Rethinking journalism from an ethnographic glance. Part II: nosing around

The encounter between me doing journalism and New York City was the reason why I decided to become an ethnographer. But my story does not have anything new, well, perhaps just the location. One of the principal researchers of the well famous Chicago School, Robert E. Park, was also driving in that direction many decades ago.

I discovered Park’s work when I was doing my masters in Sociology. It was one of the accidental encounters I had at that time. Nevertheless, the influence of Park in my way of doing urban research is not directly related to his urban ecology program but to his artisan strategies for approaching the life outside.

I dedicated the first year of my masters to read for my pleasure more than for the academical activities I had. The Chicago School was a regular topic I used to read. However, because I never considered their works more than just as a reference in my theoretical frame, I drew my attention to other sides. But when I started my Ph.D., almost two years ago, the figure of Park appeared again in my life.

I found a book written by Rolf Lindner called: “The Reportage of Urban Culture, Robert Park and the Chicago School” that introduces me to the origins of the relationship between sociology and journalism. This serendipity turned to be the beginning of a methodological line based on the observation of the minimum that has fed my work thenceforth. De Certau, Benjamin, and Perec are also part of that methodological references group.

Reading Lindner’s work was going back to the times when I was still an undergraduate student of journalism. Through its pages, I rediscover again how American journalism evolved from being just the messenger of the politicians (partisan press) to an independent group of men and women looking for good stories.

During those times of detachment and consolidation of a new alternative of doing journalism, the principal source of information was the police-court reports. Those files offered a particular approach to produce pieces of information for general interest. They acted as well as departure points for exploring new ways of finding stories and creating content, using the city as their principal resource.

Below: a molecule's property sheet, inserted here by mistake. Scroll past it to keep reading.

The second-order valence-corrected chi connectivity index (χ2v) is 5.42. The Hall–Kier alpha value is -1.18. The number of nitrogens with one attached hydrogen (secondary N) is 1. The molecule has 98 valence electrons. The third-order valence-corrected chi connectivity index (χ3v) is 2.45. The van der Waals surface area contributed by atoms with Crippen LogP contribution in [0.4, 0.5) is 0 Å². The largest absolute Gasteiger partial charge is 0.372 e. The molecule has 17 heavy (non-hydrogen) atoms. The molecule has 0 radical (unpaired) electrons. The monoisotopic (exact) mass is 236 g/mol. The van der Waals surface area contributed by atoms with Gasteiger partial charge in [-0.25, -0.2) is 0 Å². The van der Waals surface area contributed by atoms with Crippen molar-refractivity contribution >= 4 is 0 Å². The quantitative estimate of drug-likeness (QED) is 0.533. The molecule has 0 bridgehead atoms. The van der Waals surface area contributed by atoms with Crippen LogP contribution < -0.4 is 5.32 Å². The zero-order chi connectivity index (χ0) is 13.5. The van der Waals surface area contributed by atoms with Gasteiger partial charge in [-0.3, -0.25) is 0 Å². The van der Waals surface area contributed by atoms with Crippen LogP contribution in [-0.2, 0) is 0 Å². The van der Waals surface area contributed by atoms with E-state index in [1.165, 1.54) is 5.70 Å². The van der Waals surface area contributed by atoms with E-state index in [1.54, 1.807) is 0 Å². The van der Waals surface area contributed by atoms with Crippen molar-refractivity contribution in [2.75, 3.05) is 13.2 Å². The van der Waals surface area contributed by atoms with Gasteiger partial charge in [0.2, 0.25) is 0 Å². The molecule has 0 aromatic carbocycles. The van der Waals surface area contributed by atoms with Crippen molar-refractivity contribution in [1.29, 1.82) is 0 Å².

And there was Park, working as a reporter in a moment where press and urban life where creating a kind of symbiosis as Lindner wrote, quoting Gunther Barth: “the biggest press story of the nineteenth century is life in the big city itself.” (Linder 1996, 9). In other words, journalism was shaping the city, and urban life was making journalism grow. That was the context that pushed Robert Park to study the city life in a systematic and sociological way.

Nevertheless, as I early announced in this post, Park’s influence in my work is based on the deploy of some artisan strategies that probably he learned during his time as a reporter. We can call those procedures “the art of nosing around.” This method is basically to go to our study object for learning from and with it. Translating that to urban studies it means to walk, to observe, to ask, to habit, and to decompose the place we chose for describe.

That apparent simplicity of “nosing around” results perfect for dealing with the complexity of the effervescence of urban life. Everything there is being moved and regularly renewed. “Nosing around” implies going to the minimal, untying connections and exhausting places. Instead of elaborating complicated theories for explaining the social, this approach is pushing us to construct more detailed descriptions, taking a look at the shadows and the hidden things we cannot see at first glance.

Of course, the level (if we can call it in that way) of detail and analysis that we can reach doing an urban ethnography is not the same we can get making a report. But both are sharing the same origin as well some of the techniques for collecting and representing information. The bridge between journalism and ethnography has the shape of the nose of Robert Park.